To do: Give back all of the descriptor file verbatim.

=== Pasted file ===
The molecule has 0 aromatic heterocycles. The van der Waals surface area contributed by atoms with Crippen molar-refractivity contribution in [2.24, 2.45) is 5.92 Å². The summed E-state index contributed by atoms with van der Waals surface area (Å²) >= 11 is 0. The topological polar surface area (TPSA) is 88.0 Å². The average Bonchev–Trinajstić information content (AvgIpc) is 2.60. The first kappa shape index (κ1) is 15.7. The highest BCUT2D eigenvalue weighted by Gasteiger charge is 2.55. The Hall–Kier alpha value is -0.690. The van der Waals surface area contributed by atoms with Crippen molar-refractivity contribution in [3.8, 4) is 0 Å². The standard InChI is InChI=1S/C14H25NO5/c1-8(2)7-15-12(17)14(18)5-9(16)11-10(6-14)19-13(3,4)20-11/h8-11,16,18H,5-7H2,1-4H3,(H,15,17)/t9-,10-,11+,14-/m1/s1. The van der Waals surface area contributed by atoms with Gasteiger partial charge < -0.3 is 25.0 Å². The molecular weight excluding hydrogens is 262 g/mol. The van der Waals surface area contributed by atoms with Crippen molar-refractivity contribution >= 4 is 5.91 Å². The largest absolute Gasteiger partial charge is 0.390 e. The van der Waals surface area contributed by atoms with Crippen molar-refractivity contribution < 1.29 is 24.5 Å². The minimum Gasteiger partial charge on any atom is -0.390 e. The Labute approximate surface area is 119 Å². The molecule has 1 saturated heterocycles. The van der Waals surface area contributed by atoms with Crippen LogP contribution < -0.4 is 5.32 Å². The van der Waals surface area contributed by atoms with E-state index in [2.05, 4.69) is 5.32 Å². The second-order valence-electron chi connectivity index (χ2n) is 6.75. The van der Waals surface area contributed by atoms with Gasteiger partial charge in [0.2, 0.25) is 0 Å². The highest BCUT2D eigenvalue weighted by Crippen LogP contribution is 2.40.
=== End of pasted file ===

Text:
The molecule has 0 aromatic heterocycles. The van der Waals surface area contributed by atoms with Crippen molar-refractivity contribution in [2.24, 2.45) is 5.92 Å². The summed E-state index contributed by atoms with van der Waals surface area (Å²) >= 11 is 0. The topological polar surface area (TPSA) is 88.0 Å². The average Bonchev–Trinajstić information content (AvgIpc) is 2.60. The first kappa shape index (κ1) is 15.7. The highest BCUT2D eigenvalue weighted by Gasteiger charge is 2.55. The Hall–Kier alpha value is -0.690. The van der Waals surface area contributed by atoms with Crippen molar-refractivity contribution in [3.8, 4) is 0 Å². The standard InChI is InChI=1S/C14H25NO5/c1-8(2)7-15-12(17)14(18)5-9(16)11-10(6-14)19-13(3,4)20-11/h8-11,16,18H,5-7H2,1-4H3,(H,15,17)/t9-,10-,11+,14-/m1/s1. The van der Waals surface area contributed by atoms with Gasteiger partial charge < -0.3 is 25.0 Å². The molecular weight excluding hydrogens is 262 g/mol. The van der Waals surface area contributed by atoms with Crippen molar-refractivity contribution >= 4 is 5.91 Å². The largest absolute Gasteiger partial charge is 0.390 e. The van der Waals surface area contributed by atoms with Crippen molar-refractivity contribution < 1.29 is 24.5 Å². The minimum Gasteiger partial charge on any atom is -0.390 e. The Labute approximate surface area is 119 Å². The molecule has 1 saturated heterocycles. The van der Waals surface area contributed by atoms with Crippen LogP contribution < -0.4 is 5.32 Å². The van der Waals surface area contributed by atoms with E-state index in [2.05, 4.69) is 5.32 Å². The second-order valence-electron chi connectivity index (χ2n) is 6.75. The van der Waals surface area contributed by atoms with Gasteiger partial charge in [0.2, 0.25) is 0 Å². The highest BCUT2D eigenvalue weighted by Crippen LogP contribution is 2.40.